Verizon is interested in Yahoo

Verizon CEO Lowell McAdam in an interview with Jim Cramer on CNBC’s Mad Money confirmed the carrier’s interest in a potential acquisition of Yahoo. The discussion began by talking about the acquisition of AOL by Verizon. Verizon paid $4.4 billion for AOL last year in an effort to bolster its LTE wireless video business, “over-the-top” video offerings, and create “a platform for growth from wireless to IoT for consumers and businesses”. AOL has invested in a digital advertising platform and also owns valuable content brands including Huffington Post, Engadget, TechCrunch and Makers. For Verizon, this is the latest in a series of acquisitions aimed at bolstering its digital media business. Last year, the operator bought Intel Media for Internet video technology, content delivery network EdgeCast Networks and live video encoder UpLynk. “We had to really transform,” McAdam said of Verizon in 2015. “We bought AOL. We think that can become a real growth engine for us. Why not add Yahoo,” Cramer asked. , noting that the company was about to be “given away. You can’t rule it out. It’s too good a property. … Read More

Operators prepare for 600 MHz auction

The Federal Communications Commission’s highly anticipated 600 MHz incentive auction is about to begin, with the non-traditional reverse auction process scheduled for March 29, followed by the more traditional forward auction process. With less than two months to go until the festivities begin, Berge Ayvazian, principal analyst and consultant at Wireless 20/20, joined this week’s Carrier Wrap to offer his thoughts on how the FCC was able to garner the necessary turnout. broadcasters essential to free up spectrum which will in turn be auctioned off for commercial wireless service. Ayvazian also discussed potential bidding strategies for established telecom players such as Verizon Communications, AT&T and T-Mobile US, which are expected to bid between $23 billion and $25 billion combined at the auction, as well as the potential for non-traditional companies such as Comcast. and Google may participate in the procedure. Ayvazian also said he wouldn’t be surprised to see the participation of a handful of startups who have expressed interest in the auction process, including startup Rama, which plans to bid up to $10 billion. to gain enough spectrum to launch a wireless network. … Read more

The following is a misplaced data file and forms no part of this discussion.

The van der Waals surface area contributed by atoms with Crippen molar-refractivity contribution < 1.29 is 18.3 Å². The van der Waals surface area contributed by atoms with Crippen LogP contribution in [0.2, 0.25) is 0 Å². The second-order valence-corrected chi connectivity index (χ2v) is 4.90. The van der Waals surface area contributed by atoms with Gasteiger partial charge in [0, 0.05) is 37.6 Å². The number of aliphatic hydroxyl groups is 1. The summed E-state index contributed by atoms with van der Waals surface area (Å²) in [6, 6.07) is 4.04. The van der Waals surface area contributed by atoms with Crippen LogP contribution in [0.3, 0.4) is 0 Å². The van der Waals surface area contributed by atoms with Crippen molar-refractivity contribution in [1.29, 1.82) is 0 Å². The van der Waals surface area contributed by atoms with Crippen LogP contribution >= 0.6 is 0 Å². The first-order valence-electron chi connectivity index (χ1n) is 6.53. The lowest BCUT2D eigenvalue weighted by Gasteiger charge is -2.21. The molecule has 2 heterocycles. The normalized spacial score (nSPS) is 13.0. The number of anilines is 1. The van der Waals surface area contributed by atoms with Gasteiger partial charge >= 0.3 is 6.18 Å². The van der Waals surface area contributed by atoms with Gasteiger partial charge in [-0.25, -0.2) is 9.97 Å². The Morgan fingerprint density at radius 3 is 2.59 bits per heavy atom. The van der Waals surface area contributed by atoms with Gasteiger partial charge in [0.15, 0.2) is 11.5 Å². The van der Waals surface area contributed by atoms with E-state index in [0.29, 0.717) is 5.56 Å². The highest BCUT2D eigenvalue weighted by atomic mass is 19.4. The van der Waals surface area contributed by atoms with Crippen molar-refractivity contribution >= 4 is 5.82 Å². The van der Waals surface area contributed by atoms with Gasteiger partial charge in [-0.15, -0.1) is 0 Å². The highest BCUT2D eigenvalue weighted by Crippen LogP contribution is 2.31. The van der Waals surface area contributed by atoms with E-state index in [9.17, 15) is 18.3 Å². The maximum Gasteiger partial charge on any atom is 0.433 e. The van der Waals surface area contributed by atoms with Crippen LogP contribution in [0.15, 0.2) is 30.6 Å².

Verizon is testing LTE-U

Verizon Wireless said it will test LTE in the 5 GHz band using the indoor small cell solution developed by SpiderCloud Wireless. The Silicon Valley company is developing a new radio for LTE-U, and trials are expected to begin in the third quarter of this year. SpiderCloud said its LTE-U solution will be commercially available beginning in early 2017, and CEO Mike Gallagher said he’s very confident the Federal Communications Commission won’t create regulatory barriers to the technology. The solution SpiderCloud is developing for Verizon will support LTE in licensed spectrum on one band and unlicensed spectrum on the other. The company said its Self-Organizing Network (SON) software allows its system to coexist with hundreds of Wi-Fi hotspots. Companies that manufacture Wi-Fi hotspots have expressed concern that that LTE-U will create significant interference with Wi-Fi. Gallagher said his company’s small-cell solution is ideal for unlicensed spectrum because it was developed from the ground up to behave like Wi-Fi. -Fi in many ways. The solution is comprised of dual-band radio nodes supported by a local control point that sits on a customer company’s Ethernet network. The control point can support up to 100 radio nodes. Each SpiderCloud node includes a baseband unit, which means the radios can “self-organize” to maximize throughput and avoid interference. … Read more

Check out the RCR Wireless News Archive for more stories from the past.